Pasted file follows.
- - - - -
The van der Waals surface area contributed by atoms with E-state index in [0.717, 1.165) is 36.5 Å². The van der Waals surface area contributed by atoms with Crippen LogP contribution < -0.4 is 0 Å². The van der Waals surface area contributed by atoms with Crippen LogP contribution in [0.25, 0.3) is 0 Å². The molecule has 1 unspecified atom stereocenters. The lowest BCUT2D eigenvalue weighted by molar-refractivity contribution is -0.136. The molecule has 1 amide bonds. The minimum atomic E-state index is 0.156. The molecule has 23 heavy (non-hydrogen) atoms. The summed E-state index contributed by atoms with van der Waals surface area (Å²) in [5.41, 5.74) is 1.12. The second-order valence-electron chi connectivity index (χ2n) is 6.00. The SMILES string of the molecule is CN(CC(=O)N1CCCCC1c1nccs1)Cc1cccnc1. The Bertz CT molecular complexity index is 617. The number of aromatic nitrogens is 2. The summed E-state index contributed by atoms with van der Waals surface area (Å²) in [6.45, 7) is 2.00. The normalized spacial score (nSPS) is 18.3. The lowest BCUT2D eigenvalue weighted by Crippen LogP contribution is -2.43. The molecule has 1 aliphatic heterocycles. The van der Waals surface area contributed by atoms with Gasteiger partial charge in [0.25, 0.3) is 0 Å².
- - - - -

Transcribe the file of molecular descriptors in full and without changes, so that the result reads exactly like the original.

The van der Waals surface area contributed by atoms with E-state index in [0.717, 1.165) is 36.5 Å². The van der Waals surface area contributed by atoms with Crippen LogP contribution < -0.4 is 0 Å². The van der Waals surface area contributed by atoms with Crippen LogP contribution in [0.25, 0.3) is 0 Å². The molecule has 1 unspecified atom stereocenters. The lowest BCUT2D eigenvalue weighted by molar-refractivity contribution is -0.136. The molecule has 1 amide bonds. The minimum atomic E-state index is 0.156. The molecule has 23 heavy (non-hydrogen) atoms. The summed E-state index contributed by atoms with van der Waals surface area (Å²) in [5.41, 5.74) is 1.12. The second-order valence-electron chi connectivity index (χ2n) is 6.00. The SMILES string of the molecule is CN(CC(=O)N1CCCCC1c1nccs1)Cc1cccnc1. The Bertz CT molecular complexity index is 617. The number of aromatic nitrogens is 2. The summed E-state index contributed by atoms with van der Waals surface area (Å²) in [6.45, 7) is 2.00. The normalized spacial score (nSPS) is 18.3. The lowest BCUT2D eigenvalue weighted by Crippen LogP contribution is -2.43. The molecule has 1 aliphatic heterocycles. The van der Waals surface area contributed by atoms with Gasteiger partial charge in [0.25, 0.3) is 0 Å².